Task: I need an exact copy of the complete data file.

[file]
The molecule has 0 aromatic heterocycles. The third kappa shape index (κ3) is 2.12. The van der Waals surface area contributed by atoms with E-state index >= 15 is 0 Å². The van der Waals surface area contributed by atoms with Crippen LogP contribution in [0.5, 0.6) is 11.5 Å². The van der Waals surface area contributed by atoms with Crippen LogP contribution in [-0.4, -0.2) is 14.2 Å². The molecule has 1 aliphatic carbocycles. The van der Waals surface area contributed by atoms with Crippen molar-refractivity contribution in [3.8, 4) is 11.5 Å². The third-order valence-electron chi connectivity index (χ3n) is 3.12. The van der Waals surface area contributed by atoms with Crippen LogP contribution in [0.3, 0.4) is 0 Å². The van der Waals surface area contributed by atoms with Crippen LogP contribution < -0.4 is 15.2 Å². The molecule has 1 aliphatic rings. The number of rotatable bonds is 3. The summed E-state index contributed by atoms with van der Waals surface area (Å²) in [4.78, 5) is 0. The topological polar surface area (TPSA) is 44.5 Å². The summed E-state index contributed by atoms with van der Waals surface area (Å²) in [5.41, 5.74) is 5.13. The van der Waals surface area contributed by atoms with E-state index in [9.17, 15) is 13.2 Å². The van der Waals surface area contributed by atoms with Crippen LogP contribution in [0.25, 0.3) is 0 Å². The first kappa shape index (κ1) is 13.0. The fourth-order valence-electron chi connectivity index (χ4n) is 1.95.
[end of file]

The molecule has 0 aromatic heterocycles. The third kappa shape index (κ3) is 2.12. The van der Waals surface area contributed by atoms with E-state index >= 15 is 0 Å². The van der Waals surface area contributed by atoms with Crippen LogP contribution in [0.5, 0.6) is 11.5 Å². The van der Waals surface area contributed by atoms with Crippen LogP contribution in [-0.4, -0.2) is 14.2 Å². The molecule has 1 aliphatic carbocycles. The van der Waals surface area contributed by atoms with Crippen molar-refractivity contribution in [3.8, 4) is 11.5 Å². The third-order valence-electron chi connectivity index (χ3n) is 3.12. The van der Waals surface area contributed by atoms with Crippen LogP contribution in [0.3, 0.4) is 0 Å². The van der Waals surface area contributed by atoms with Crippen LogP contribution < -0.4 is 15.2 Å². The molecule has 1 aliphatic rings. The number of rotatable bonds is 3. The summed E-state index contributed by atoms with van der Waals surface area (Å²) in [4.78, 5) is 0. The topological polar surface area (TPSA) is 44.5 Å². The summed E-state index contributed by atoms with van der Waals surface area (Å²) in [5.41, 5.74) is 5.13. The van der Waals surface area contributed by atoms with E-state index in [9.17, 15) is 13.2 Å². The van der Waals surface area contributed by atoms with Crippen LogP contribution in [0.25, 0.3) is 0 Å². The first kappa shape index (κ1) is 13.0. The fourth-order valence-electron chi connectivity index (χ4n) is 1.95.